debra dolan

Globe and Mail blasted for likening lockdown to Anne Frank hiding from Nazis

Living for months under a heavy-handed lockdown and stay-at-home orders has been undoubtedly taxing on all of us, leading to increased instances of domestic violence, eating disorders and other mental health issues, opioid deaths and suicidal ideation.

But drawing some sort of comparison between current government orders to limit normal activities and stay home as much as possible to historical events where millions of people were persecuted and killed in a genocide is not just tone deaf; but quite shocking.

Shocked would be an understatement if describing the general reaction to a new piece published in the Globe and Mail on Wednesday titled "Lessons in living from Anne Frank," during which Vancouver contributor Debra Dolan reflects on how living in pandemic lockdown reminds her of Anne Frank's The Diary of a Young Girl.

The immediate and fervent backlash was something that perhaps should have been anticipated given the headline and nature of the piece, with social media users appalled that a national outlet of such stature could miss the mark so drastically by letting it see the light of day.

Upon reading, the personal essay really is more about Dolan's lifelong feeling of connection with Frank after reading the girl's diaries in her formative years; about her ability to relate to her as a fellow diarist and writer, and what she's learned from her decades of writing and self-reflection.

"It had been nearly 50 years since I read The Diary of a Young Girl. What a timeless piece of writing; especially during a global pandemic with its restrictions, anxiety and isolation," the piece starts.

"Rereading the book, I was reminded that Anne Frank was contained with seven others in space less than 400 square feet for 761 days. She never went outdoors. 761 days! And… still… there was hope, gratitude, peace, loving interactions, humour and a yearning to write."

Dolan continues on to detail how, amid her COVID fatigue, she has found herself more than ever wondering what Anne would think and do during this difficult time.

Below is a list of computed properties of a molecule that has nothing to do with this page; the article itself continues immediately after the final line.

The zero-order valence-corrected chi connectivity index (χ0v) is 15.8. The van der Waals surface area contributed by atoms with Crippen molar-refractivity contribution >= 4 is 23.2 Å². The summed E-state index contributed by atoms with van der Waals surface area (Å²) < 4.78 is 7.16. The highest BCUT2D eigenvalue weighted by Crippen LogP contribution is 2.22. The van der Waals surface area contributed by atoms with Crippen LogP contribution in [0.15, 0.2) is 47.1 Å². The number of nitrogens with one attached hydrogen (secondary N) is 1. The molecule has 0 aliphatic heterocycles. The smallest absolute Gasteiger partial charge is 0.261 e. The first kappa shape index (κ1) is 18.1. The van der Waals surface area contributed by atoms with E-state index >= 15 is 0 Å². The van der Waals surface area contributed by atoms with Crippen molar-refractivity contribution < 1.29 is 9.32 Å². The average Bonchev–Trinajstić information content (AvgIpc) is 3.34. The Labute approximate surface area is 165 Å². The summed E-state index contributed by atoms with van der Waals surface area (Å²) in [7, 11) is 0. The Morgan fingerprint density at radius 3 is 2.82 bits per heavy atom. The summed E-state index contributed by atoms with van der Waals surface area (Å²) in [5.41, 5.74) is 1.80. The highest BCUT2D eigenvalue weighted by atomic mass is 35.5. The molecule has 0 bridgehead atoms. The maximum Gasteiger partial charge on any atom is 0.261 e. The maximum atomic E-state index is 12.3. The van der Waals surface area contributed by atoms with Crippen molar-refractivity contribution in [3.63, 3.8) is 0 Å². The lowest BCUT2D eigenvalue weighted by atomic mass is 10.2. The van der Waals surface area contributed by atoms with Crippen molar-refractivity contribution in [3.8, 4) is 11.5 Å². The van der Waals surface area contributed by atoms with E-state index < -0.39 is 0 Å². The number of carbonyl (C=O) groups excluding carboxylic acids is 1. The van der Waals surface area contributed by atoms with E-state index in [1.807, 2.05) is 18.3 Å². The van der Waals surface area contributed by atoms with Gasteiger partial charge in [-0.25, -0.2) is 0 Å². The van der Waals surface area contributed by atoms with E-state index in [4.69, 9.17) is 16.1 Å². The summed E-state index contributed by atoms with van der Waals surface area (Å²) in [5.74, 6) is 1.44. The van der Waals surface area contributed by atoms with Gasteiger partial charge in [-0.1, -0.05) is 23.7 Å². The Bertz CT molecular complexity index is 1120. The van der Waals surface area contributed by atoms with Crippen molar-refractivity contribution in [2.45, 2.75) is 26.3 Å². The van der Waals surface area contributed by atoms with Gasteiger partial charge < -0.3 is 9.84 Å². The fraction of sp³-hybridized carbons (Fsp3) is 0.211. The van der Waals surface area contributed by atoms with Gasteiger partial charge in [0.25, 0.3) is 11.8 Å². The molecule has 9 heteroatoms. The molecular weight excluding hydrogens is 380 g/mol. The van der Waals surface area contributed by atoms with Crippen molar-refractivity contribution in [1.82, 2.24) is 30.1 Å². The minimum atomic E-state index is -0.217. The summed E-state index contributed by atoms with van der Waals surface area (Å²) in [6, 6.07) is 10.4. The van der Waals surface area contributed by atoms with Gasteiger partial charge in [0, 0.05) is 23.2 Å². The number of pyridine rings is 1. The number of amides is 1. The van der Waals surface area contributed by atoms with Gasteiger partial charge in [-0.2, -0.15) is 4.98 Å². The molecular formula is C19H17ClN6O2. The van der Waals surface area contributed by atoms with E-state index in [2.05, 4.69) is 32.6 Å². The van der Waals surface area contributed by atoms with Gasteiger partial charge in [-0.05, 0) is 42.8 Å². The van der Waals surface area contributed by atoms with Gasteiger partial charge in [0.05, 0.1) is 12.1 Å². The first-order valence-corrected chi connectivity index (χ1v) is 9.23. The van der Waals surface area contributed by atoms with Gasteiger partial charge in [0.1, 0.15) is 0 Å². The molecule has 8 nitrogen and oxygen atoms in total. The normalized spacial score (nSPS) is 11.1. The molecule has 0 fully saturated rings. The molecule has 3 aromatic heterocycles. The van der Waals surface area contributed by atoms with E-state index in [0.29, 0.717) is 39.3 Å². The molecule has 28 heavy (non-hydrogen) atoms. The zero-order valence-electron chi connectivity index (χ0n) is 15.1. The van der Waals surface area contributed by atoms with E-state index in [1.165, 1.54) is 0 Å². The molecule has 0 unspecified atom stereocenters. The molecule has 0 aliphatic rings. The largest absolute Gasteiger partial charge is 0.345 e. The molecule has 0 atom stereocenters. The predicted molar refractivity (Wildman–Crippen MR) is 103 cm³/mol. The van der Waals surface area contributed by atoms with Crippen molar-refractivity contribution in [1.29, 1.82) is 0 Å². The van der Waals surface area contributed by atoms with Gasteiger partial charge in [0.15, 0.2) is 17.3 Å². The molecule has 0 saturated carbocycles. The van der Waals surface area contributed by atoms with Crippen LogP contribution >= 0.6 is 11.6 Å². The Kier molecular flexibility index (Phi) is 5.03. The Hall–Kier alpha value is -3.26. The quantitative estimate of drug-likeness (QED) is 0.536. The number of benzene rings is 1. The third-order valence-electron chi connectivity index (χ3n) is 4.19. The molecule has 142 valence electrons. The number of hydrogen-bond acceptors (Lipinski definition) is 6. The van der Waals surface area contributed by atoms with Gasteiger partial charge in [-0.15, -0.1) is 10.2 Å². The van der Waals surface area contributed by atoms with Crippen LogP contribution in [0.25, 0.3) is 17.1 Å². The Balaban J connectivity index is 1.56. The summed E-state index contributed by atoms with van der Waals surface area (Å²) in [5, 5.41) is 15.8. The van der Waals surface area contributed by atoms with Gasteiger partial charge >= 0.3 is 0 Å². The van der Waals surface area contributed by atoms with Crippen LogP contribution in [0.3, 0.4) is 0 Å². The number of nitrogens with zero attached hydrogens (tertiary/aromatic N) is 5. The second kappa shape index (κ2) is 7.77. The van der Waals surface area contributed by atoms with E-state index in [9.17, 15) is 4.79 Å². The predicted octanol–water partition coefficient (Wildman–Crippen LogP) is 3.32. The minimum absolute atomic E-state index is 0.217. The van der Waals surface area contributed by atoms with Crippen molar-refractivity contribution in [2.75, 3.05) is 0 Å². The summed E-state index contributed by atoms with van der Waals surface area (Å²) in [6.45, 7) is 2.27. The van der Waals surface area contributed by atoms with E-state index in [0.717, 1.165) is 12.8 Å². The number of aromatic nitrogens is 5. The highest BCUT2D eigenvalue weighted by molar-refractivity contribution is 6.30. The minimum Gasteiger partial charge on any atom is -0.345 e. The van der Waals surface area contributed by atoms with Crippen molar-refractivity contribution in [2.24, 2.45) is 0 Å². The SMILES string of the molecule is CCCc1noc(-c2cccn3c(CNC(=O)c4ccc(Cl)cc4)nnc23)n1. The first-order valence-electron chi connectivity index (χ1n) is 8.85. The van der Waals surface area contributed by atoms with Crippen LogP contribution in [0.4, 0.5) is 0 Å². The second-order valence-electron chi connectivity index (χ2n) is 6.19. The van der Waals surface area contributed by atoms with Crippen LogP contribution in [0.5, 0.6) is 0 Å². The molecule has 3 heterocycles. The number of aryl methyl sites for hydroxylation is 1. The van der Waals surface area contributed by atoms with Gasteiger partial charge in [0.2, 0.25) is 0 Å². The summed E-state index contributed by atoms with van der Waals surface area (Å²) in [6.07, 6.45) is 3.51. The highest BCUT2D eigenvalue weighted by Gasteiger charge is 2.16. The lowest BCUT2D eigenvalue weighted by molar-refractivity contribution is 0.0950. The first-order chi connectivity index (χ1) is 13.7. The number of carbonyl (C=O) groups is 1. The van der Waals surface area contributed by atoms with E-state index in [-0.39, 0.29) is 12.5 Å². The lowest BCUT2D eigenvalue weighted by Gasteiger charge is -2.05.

But having these fleeting personal thoughts is one thing, sure — publishing them in a piece that appears at first glance to liken the choice to heed lockdown restrictions as a free person in a modern, democratic society to a family of Jews who had to hide in a tiny cupboard to evade capture by Nazis is completely another.

"I have written and lived for 47 years more than Anne. Would Anne have learned similar lessons through her writings as I have done?," Dolan contemplates.

"Knowing how it all ended so tragically for Anne, and those she loved, I have renewed inspiration to recognize my own potential and live fully in whatever life hands out in these unprecedented times."

Though ostensibly not ill-intentioned, the piece has caused understandable outrage for its insensitivity, with the Globe eventually deciding to take the article down as of shortly after 9 a.m. on Thursday.

Editor-in-chief David Walmsley said in an email statement to blogTO that "An essay about Anne Frank and lockdown has been removed because it did not meet our standards. We apologize for this error."

The same brief line was tweeted by the publication at 10:06 a.m.

Lead photo by

Bruce Reeve


Latest Videos



Join the conversation Load comments

Latest in City

Toronto photographer captures extremely rare alignment of CN Tower and planets

This is what Toronto streets looked like in the 1960s

How to watch Canada Day fireworks in Toronto for 2022

What's open and closed on Canada Day 2022 in Toronto

More than 50 companies in Toronto have signed on to pay their employees a living wage

Toronto is in for some steamy and stormy Canada Day weekend weather

Here are the candidates looking to become Toronto's next mayor

You can park for free all over Toronto this Canada Day but there's a catch